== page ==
Electrical Wiring And Construction Tables. Menry C. Horstman and Victor H. Tousley, 118 pp. 6x4 in. Full Flexible Morocco, $1.50. Frederick J. Drake & Co., Chicago, I11. This book, which is a companion volume to "Modern Wiring Diagrams," is a pocket hand-book that would be of especial value to inside wiremen and to them presents material that should be of considerable benefit. It is a very good interpretation of that bewildering "Natural Electrical Code." For direct current work and data on wire and wiring material it seems to be complete enough for those who should use it. With regard to the alternating current part, the book seems to be unfortunately lacking in some things. The selection of voltages for the motor charts does not correspond to the present practice. Very little work is being done with 440 volts. This has been raised to 550 or 600 volts. The 1000-volt chart should have been worked out for 1150 volts, but even this is being superceded by the almost universal use of 2300 volts for high tension transmission in cities. No table is given for this latter voltage. The size of wire can be approximated, however, for these voltages from the data given, but this book does not tell how.
A little data on pole line work is given but not enough to be of any great value. Nothing is said about the dimensions of poles, cross-arms, fins, insulators, etc.
The alternating current formulae are of no great value to the user of the book as some of the factors in them would require a considerable knowledge in mathematics to determine and no tables are given from which these could be obtained. These factors are "P. F. for power factor of load;" "I. F. for inductance factor or sine of angle of lag;" "L. for inductive drop in line." Power factor is a derived quantity which cannot be determined except under actual working conditions and it varies constantly. For all practical purposes, however, it can be approximated by those having experience. "Inductance factor" and "inductive drop" require careful computation.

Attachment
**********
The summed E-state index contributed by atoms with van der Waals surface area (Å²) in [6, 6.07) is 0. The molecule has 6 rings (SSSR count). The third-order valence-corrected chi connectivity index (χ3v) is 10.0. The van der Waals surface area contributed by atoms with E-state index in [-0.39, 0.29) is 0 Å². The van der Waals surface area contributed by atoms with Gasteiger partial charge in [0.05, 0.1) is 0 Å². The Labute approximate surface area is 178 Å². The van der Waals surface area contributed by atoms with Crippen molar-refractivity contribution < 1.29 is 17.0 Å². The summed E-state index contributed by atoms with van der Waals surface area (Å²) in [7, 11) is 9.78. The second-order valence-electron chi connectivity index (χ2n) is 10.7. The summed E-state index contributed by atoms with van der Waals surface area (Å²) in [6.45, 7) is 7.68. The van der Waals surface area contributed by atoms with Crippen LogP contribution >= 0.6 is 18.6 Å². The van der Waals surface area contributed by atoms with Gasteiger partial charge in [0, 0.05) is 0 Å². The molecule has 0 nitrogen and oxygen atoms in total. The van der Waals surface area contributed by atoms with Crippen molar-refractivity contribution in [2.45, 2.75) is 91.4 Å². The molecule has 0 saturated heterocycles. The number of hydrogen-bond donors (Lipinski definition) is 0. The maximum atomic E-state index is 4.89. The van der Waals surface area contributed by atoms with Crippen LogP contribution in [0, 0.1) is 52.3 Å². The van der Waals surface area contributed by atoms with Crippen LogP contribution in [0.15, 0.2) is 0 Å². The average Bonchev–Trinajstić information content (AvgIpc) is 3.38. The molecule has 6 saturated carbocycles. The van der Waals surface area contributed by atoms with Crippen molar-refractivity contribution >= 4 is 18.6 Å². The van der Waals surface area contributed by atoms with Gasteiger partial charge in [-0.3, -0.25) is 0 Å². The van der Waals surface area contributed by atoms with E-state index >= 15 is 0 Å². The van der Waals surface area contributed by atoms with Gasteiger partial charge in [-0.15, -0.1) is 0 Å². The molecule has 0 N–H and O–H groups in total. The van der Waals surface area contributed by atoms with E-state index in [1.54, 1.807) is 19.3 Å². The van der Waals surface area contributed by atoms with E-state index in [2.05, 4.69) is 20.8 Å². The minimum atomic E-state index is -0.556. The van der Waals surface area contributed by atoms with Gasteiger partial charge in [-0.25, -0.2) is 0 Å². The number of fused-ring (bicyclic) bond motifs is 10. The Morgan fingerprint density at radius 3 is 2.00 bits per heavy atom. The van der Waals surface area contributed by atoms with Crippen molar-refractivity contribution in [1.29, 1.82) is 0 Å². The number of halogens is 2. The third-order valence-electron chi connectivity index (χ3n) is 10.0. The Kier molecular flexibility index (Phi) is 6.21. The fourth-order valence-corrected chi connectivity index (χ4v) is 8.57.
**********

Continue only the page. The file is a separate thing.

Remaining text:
In formulae given for current in conductors (alternating) the factor W is used to represent watts. No mention is made as to whether this is indicated or recorded watts. As a matter of fact indicated watts are used. These same formulae use P. F. (power factor) as one of the elements in the equation. It would be much easier for the worker to read the current, volts and indicated watts than try to find out the power factor.
A table near the last of the book gives full load currents for motors, but does not state whether for A. C. or D. C.
The book is very well indexed and except for the few things mentioned should be a great help to wire-men and wiring contractors.
ALTERNATING CURRENT MOTORS. A. S. McAllister, Ph. D., 278 pp. 9x6 in. 122 illustrations. Cloth, $3.00. McGraw Publishing Co., New York.
Readers of the Electrical World, American Electrician (now combined with the Elec. World and Eng.) and the Sibley Journal of Engineering will be very glad to know that Mr. McAllister's articles on alternating current motors, which appeared at various times in the above publications, have now been collected and published in book form. Those not familiar with the articles cannot afford to lose the opportunity to obtain and study this book very carefully.
The increasing use of alternating current, due to the ease of transmission and raising and lowering, makes it imperative that some form of apparatus be used whereby the alternating electric power can be changed into mechanical power. The more knowledge there is to be had on this apparatus, the more intelligently and advantageously can it be used. The apparatus now most extensively used is the alternating motor. Too little is known about these outside the designing rooms of the motor manufactures.
This book is a long stride' in the direction of a clearer understanding of the alternating current motor, and in this catagory is included the alternating current commutating motor and rotary converter. It is technical and assumes that the reader is familiar with the lower branches of mathematics, electricity and magnetism, and also the graphic method of representing alternating voltages, currents, etc. The book is not so technical, however, but what the average electrical engineer can thoroughly understand and fol low clearly the theory and formulae derivations.
The volume is very well indexed and should make very valuable reference book. It should not only be in every electrical engineer's library, but should be carefully studied. All libraries having technical books should have it on their shelves for the use of those unable to pay the moderate price.